Nearly 450,000 San Diego residents deal with food insecurity on a daily basis. Nearly half of all college students across the country are also faced with this problem. A group of students at PLNU decided to do something about it.
Founded on the concept of social entrepreneurship, the Enactus Club was started at Point Loma two years ago by Frank Marshall, DBA, and a group of students within the Fermanian School of Business who were passionate about using their knowledge to serve others. PLNU’s chapter is one of 1,730 at university campuses around the world. Enactus chapters work to merge business principles with community needs. From the beginning, the students of Enactus PLNU sought to make a difference at the local level.
The students found their calling for the club after connecting with the Jacobs & Cushman San Diego Food Bank. This organization is committed to helping those residents who face food insecurity. Shelly Parks, director of programs for the food bank, explained that their warehouse is known as a place where people can come to get food for their families, but their hours of operation are limited to a Monday through Friday schedule from 8 a.m. to 5 p.m.. “Imagine if you drove here after work needing food and got here at 5:30 to closed doors,” she said.
The harsh reality of this situation was not lost on the students who decided to combat these limitations by looking into the concept of micro pantries.
The harsh reality of this situation was not lost on the students who decided to combat these limitations by looking into the concept of micro pantries. According to Parks, this idea had been developed in the Midwest but had not yet come to Southern California. Similar to the numerous Little Free Libraries scattered around major cities across the country, a micro pantry is a wooden enclosure that holds nonperishable items so people are able to take what they need and others may leave what they can.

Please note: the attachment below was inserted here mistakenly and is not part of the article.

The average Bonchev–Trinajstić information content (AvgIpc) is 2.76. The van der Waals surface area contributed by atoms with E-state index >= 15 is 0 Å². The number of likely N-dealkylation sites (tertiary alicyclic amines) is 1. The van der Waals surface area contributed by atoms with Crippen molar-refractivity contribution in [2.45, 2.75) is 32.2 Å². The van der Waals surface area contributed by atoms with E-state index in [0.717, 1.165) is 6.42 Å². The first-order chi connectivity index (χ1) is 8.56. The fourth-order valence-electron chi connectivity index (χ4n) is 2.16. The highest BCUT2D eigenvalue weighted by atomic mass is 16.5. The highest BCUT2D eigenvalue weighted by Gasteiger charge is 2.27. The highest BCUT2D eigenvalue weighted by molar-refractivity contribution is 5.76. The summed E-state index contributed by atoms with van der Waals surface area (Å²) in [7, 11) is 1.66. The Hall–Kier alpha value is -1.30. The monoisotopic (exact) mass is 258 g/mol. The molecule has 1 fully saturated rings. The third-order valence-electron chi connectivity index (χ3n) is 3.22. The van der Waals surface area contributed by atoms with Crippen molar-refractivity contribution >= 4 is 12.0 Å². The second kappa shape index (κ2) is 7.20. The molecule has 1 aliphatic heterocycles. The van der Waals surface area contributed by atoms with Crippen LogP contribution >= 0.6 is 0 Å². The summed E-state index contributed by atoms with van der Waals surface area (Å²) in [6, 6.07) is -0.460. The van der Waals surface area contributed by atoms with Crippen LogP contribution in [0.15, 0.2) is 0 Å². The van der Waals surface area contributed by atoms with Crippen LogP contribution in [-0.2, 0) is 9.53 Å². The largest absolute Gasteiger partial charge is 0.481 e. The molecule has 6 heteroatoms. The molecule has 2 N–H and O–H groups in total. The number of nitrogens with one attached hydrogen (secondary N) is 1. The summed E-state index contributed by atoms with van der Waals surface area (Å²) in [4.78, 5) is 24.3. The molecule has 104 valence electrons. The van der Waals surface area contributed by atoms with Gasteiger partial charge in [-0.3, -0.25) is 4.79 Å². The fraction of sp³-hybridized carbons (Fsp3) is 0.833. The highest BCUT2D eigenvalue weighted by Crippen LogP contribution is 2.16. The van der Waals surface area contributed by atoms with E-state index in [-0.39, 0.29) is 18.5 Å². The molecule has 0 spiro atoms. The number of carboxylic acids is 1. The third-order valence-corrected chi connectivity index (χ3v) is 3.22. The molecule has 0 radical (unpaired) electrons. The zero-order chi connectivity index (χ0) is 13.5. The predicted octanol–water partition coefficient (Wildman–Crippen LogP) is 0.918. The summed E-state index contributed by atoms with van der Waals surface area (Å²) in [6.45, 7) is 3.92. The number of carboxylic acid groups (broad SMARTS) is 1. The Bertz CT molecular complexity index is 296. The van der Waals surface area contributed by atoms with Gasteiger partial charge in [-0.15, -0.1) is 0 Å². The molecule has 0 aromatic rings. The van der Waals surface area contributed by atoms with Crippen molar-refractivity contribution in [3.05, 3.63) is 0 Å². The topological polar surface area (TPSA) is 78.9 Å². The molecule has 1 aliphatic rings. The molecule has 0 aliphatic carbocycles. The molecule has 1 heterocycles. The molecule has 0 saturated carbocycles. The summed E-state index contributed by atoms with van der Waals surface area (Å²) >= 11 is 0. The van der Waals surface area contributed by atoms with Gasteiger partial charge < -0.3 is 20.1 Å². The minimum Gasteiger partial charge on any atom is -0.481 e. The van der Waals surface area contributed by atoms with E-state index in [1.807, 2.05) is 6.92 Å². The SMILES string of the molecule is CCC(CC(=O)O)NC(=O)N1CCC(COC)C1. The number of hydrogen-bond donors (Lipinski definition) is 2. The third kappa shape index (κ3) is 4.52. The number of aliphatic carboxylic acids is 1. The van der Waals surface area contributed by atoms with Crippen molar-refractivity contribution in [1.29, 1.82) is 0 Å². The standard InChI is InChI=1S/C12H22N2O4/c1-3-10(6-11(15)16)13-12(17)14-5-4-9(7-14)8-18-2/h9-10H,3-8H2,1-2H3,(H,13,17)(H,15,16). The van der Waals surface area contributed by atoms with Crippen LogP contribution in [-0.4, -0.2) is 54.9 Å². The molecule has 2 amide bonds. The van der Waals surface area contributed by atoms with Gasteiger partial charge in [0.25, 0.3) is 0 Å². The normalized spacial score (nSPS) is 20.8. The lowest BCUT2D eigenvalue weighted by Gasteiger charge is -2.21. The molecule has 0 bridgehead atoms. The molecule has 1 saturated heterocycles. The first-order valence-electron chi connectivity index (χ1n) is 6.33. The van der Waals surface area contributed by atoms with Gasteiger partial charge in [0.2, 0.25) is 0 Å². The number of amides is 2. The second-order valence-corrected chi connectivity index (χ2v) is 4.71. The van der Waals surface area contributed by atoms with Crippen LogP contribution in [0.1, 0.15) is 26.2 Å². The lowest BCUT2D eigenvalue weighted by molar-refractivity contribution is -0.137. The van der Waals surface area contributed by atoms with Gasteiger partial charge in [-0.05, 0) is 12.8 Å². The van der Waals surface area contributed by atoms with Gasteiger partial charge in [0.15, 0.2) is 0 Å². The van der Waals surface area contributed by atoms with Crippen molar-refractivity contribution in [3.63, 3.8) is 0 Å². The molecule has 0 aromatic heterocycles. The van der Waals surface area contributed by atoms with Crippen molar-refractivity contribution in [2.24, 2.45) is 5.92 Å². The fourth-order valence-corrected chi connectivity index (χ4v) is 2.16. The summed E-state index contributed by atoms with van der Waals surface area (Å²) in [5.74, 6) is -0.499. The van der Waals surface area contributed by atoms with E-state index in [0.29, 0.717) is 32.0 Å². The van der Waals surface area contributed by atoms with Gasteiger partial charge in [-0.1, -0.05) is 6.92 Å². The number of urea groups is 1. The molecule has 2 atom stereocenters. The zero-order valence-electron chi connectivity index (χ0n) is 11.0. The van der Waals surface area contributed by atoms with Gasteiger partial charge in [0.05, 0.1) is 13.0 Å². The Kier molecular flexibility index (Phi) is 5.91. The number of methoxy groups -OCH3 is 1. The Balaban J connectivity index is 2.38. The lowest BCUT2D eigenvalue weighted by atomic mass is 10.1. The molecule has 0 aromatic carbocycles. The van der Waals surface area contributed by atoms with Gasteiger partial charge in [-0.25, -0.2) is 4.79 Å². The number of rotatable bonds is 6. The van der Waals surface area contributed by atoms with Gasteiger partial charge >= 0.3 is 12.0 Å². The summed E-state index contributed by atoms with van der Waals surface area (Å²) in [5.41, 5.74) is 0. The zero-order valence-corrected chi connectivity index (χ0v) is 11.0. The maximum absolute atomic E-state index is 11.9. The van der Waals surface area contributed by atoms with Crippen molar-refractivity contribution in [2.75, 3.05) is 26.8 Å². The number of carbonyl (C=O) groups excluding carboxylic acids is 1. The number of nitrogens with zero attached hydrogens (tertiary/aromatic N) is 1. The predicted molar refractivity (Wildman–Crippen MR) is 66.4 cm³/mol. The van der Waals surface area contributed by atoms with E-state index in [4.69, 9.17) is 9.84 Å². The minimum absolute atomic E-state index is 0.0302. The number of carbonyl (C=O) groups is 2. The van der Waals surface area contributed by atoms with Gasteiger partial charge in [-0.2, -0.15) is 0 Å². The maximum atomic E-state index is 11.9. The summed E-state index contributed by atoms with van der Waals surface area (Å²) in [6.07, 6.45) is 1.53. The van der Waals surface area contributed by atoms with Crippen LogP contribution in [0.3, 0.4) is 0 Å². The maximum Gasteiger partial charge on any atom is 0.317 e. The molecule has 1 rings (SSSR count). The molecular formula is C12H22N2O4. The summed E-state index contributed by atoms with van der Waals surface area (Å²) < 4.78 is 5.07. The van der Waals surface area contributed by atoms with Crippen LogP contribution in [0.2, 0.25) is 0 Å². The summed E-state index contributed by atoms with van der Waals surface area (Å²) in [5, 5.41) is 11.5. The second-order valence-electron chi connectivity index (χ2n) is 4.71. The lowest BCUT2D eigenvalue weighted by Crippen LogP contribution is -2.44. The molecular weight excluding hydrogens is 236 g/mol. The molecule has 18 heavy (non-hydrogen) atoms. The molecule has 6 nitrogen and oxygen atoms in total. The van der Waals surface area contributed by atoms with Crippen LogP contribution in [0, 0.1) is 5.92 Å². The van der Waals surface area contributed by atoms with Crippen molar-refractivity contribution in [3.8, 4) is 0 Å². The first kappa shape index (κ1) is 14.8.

Hanna Vanca (20) explained that Enactus is principled on the idea of students being able to fund whatever project they choose themselves. This meant the group had to find a way to make a profit which would supply the money for the materials needed to build their micro pantries.
They worked with the Fermanian School of Business to design and sell polo shirts to alumni and faculty. Vanca said, “We’ve had barriers in costs but we didn’t shy away from that. As a business student, this club reassured me that there can be good in what we are doing. It’s about more than just closing a deal.” When they had raised enough money to buy the necessary supplies, one of Point Loma’s Resident Directors, Jong Yoon, taught the club how to put all the pieces together.
In between Thanksgiving and Christmas, five Enactus students installed this pantry outside of the food bank that they had built and funded themselves. This installation allows food to be more readily available and takes away the shame some might experience when they come for resources. Vanca explained that this project is about “meeting people where they’re at.” She also noted that the community and food bank will keep it going now that it has been installed.
In the midst of COVID-19, this became an even more valuable asset than before with the pantry being empty nearly every morning. Parks said one in six individuals in San Diego need food assistance, and the effects the virus has had on people’s lives have only increased this need. Parks said the Enactus club has really started the movement for micro pantries in San Diego and hopes others will be inspired to follow their lead. “It’s definitely important that students are doing this, but we need people from every walk of life to be involved and do what they can to help.”
Related story: The Great Food Fight: Local vs. Global
Marketing major Estelle Kistner (22) had plans for the club to install a second pantry they had already constructed at a church in Oceanside when the nationwide stay-at-home order was issued. The success this project had within the community prompted many other organizations and churches to reach out asking if they could have similar installations as well. The pandemic stalled these efforts, but Kistner remains optimistic. She said that while they may not be able to continue in their work right now, they are determined to keep serving the community as soon as they are able.
PLNU Enactus members know their efforts alone are not enough, but they are glad to be involved in starting something that will hopefully inspire people to see the impact of food insecurity and make their own push for change. Kistner explained, “When we apply the knowledge we receive in a classroom setting to the real world we not only transform communities, but also develop and challenge our own character and faith, something that I think is crucial in today’s business world.”